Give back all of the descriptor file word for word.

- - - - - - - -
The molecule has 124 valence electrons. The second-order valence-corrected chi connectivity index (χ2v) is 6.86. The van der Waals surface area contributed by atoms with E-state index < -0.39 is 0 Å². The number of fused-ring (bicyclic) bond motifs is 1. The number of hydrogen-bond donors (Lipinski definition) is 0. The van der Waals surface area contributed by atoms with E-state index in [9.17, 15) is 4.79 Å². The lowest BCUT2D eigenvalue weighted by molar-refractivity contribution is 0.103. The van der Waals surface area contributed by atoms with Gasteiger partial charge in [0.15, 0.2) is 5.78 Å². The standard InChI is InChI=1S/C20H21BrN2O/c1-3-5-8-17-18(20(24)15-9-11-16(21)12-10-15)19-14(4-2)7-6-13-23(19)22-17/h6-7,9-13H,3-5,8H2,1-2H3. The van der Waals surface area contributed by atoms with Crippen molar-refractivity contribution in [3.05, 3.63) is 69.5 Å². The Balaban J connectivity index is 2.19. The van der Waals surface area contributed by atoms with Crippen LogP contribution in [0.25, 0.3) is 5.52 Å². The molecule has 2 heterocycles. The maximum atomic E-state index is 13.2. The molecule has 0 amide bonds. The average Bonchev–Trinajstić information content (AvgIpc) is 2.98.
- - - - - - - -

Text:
The molecule has 124 valence electrons. The second-order valence-corrected chi connectivity index (χ2v) is 6.86. The van der Waals surface area contributed by atoms with E-state index < -0.39 is 0 Å². The number of fused-ring (bicyclic) bond motifs is 1. The number of hydrogen-bond donors (Lipinski definition) is 0. The van der Waals surface area contributed by atoms with E-state index in [9.17, 15) is 4.79 Å². The lowest BCUT2D eigenvalue weighted by molar-refractivity contribution is 0.103. The van der Waals surface area contributed by atoms with Gasteiger partial charge in [0.15, 0.2) is 5.78 Å². The standard InChI is InChI=1S/C20H21BrN2O/c1-3-5-8-17-18(20(24)15-9-11-16(21)12-10-15)19-14(4-2)7-6-13-23(19)22-17/h6-7,9-13H,3-5,8H2,1-2H3. The van der Waals surface area contributed by atoms with Crippen molar-refractivity contribution in [3.05, 3.63) is 69.5 Å². The Balaban J connectivity index is 2.19. The van der Waals surface area contributed by atoms with Crippen LogP contribution in [0.25, 0.3) is 5.52 Å². The molecule has 2 heterocycles. The maximum atomic E-state index is 13.2. The molecule has 0 amide bonds. The average Bonchev–Trinajstić information content (AvgIpc) is 2.98.